The Queen: The Forgotten Life Behind an American Myth

Little, Brown. May 2019. 432p. notes. bibliog. index. ISBN 9780316513302. $29; ebk. ISBN 9780316513272. CRIME
The stereotype of the “welfare queen” came about in the 1970s in large part owing to one Linda Taylor, who caught the attention of the press when it was discovered that she had swindled thousands from public aid over the course of several years. Taylor lived under multiple aliases, had multiple addresses and cars, and was regularly seen wearing furs and expensive jewelry. Slate editor Levin pieces together the history of Taylor’s life, first focusing on her welfare fraud case. Taylor’s numerous lies and identities, combined with a corrupt, inept public aid system allowed her to go unnoticed for years. In the second half, Levin attempts to solve the question of Taylor’s true identity, tracking her across the country over the course of her life, through countless cons.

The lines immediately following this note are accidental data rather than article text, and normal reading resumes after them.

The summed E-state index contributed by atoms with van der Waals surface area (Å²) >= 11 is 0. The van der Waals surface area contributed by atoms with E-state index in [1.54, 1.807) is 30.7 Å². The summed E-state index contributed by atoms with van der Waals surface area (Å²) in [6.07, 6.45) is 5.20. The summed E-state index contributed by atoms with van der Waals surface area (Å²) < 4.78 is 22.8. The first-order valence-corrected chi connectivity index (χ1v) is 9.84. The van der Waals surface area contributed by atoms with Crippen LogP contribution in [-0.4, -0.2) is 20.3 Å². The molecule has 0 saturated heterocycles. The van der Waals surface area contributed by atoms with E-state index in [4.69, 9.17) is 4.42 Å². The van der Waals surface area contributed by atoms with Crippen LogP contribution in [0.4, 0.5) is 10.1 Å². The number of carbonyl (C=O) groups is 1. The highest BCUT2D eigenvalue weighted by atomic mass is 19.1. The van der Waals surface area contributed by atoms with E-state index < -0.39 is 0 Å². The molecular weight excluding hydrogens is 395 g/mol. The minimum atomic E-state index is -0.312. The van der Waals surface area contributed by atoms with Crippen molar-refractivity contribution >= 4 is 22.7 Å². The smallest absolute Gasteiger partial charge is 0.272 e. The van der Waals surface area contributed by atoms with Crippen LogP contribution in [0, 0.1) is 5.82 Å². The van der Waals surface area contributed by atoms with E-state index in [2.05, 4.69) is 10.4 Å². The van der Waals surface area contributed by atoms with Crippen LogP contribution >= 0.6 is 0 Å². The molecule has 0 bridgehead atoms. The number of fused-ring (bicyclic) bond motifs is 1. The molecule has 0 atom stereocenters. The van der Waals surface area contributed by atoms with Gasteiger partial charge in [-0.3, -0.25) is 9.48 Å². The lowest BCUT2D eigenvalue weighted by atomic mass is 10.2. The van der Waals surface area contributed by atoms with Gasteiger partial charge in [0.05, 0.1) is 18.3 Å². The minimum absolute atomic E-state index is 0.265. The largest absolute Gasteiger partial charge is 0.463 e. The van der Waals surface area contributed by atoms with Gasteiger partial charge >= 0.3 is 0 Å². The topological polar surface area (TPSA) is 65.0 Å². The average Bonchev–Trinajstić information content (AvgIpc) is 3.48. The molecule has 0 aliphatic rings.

VERDICT While the stereotype of the welfare queen still remains, few know its origins. This is a highly recommended, fascinating examination of a prolific con artist, who by the end of her life may not have been able to distinguish between reality and her own lies.

Be the first reader to comment.

Comment Policy:
  • Be respectful, and do not attack the author, people mentioned in the article, or other commenters. Take on the idea, not the messenger.
  • Don't use obscene, profane, or vulgar language.
  • Stay on point. Comments that stray from the topic at hand may be deleted.
  • Comments may be republished in print, online, or other forms of media.
  • If you see something objectionable, please let us know. Once a comment has been flagged, a staff member will investigate.



We are currently offering this content for free. Sign up now to activate your personal profile, where you can save articles for future viewing